Then we plugged on over the glacier, well covered with fresh snow, till we took off our snow shoes and for the first time the party (four coolies) found themselves on steep rocks - not a very formidable precipice, but enough to give us all some pleasure. The rocks took us to a pass which was our first objective. Below on the far side was a big glacier but we couldn't yet see whether it led to the North Col of our desire.

We had already taken time to observe the great Eastern Face of Mount Everest, and more particularly the lower edge of the hanging glacier; it required but little further gazing to know that almost everywhere the rocks below must be exposed to ice falling from this glacier; that if, elsewhere, it might be possible to climb up, the performance would be too arduous, would take too much time and would lead to no convenient platform; that, in short, other men, less wise, might attempt this way if they would, but emphatically, it was not for us.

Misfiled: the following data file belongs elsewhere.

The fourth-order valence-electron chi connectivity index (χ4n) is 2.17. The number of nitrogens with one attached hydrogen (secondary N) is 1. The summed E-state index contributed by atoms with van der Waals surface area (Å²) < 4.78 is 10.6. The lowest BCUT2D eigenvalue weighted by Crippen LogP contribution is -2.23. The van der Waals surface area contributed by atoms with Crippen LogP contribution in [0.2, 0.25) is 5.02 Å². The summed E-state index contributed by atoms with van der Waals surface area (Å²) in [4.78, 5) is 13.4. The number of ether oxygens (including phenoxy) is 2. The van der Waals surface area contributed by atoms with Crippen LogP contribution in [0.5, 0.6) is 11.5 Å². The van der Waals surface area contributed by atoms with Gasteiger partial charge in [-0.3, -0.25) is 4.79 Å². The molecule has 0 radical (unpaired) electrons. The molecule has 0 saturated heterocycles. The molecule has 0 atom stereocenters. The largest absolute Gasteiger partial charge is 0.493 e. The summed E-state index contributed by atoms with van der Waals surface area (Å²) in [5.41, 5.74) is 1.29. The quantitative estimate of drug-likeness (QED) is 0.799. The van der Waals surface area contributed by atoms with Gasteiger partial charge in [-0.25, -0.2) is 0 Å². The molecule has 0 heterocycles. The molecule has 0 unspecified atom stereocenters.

We now wanted to see over a high ridge to the col itself. The next section was exceedingly steep. Bullock thought it would prove impossible and it was stiff work; I had a longish bit of cutting in good snow. We then reached a flat plateau, put on snow shoes, and hurried across the far edge. The party then lay down and slept in various postures while I took photographs and examined the North Peak through my glass. It was clearly visible down to the level of the col, but no more than that - so that, though the view was in many ways wonderful, the one thing we really wanted to see was still hidden. Eventually I asked for volunteers to come on to the top, and two coolies offered to come with me. It was only a matter of 500 feet, but the snow was very deep and lying at a terribly steep angle. One coolie refused to come on after a time; the other struggled on with me.